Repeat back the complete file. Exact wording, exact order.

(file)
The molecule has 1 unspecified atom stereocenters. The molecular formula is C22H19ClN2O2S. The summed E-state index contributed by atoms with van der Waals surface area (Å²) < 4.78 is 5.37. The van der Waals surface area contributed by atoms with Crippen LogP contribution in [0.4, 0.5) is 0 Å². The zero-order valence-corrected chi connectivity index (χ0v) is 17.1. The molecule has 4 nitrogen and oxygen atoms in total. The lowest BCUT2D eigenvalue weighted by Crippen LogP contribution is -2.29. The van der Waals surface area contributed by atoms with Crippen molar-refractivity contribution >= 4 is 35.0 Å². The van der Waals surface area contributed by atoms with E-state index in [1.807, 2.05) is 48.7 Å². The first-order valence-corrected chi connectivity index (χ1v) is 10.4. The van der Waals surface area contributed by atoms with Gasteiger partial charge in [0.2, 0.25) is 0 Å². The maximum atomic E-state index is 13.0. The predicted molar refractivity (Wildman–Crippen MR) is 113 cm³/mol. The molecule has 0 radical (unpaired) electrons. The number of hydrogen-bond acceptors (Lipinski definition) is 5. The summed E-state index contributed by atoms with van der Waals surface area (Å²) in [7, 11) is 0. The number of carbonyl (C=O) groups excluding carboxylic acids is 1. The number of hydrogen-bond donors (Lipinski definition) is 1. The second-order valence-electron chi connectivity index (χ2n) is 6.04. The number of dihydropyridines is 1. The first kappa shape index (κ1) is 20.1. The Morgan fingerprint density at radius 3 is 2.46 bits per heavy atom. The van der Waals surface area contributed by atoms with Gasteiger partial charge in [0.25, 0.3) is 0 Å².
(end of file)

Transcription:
The molecule has 1 unspecified atom stereocenters. The molecular formula is C22H19ClN2O2S. The summed E-state index contributed by atoms with van der Waals surface area (Å²) < 4.78 is 5.37. The van der Waals surface area contributed by atoms with Crippen LogP contribution in [0.4, 0.5) is 0 Å². The zero-order valence-corrected chi connectivity index (χ0v) is 17.1. The molecule has 4 nitrogen and oxygen atoms in total. The lowest BCUT2D eigenvalue weighted by Crippen LogP contribution is -2.29. The van der Waals surface area contributed by atoms with Crippen molar-refractivity contribution >= 4 is 35.0 Å². The van der Waals surface area contributed by atoms with E-state index in [1.807, 2.05) is 48.7 Å². The first-order valence-corrected chi connectivity index (χ1v) is 10.4. The van der Waals surface area contributed by atoms with Gasteiger partial charge in [0.2, 0.25) is 0 Å². The maximum atomic E-state index is 13.0. The predicted molar refractivity (Wildman–Crippen MR) is 113 cm³/mol. The molecule has 0 radical (unpaired) electrons. The number of hydrogen-bond acceptors (Lipinski definition) is 5. The summed E-state index contributed by atoms with van der Waals surface area (Å²) in [7, 11) is 0. The number of carbonyl (C=O) groups excluding carboxylic acids is 1. The number of hydrogen-bond donors (Lipinski definition) is 1. The second-order valence-electron chi connectivity index (χ2n) is 6.04. The number of dihydropyridines is 1. The first kappa shape index (κ1) is 20.1. The Morgan fingerprint density at radius 3 is 2.46 bits per heavy atom. The van der Waals surface area contributed by atoms with Gasteiger partial charge in [0.25, 0.3) is 0 Å².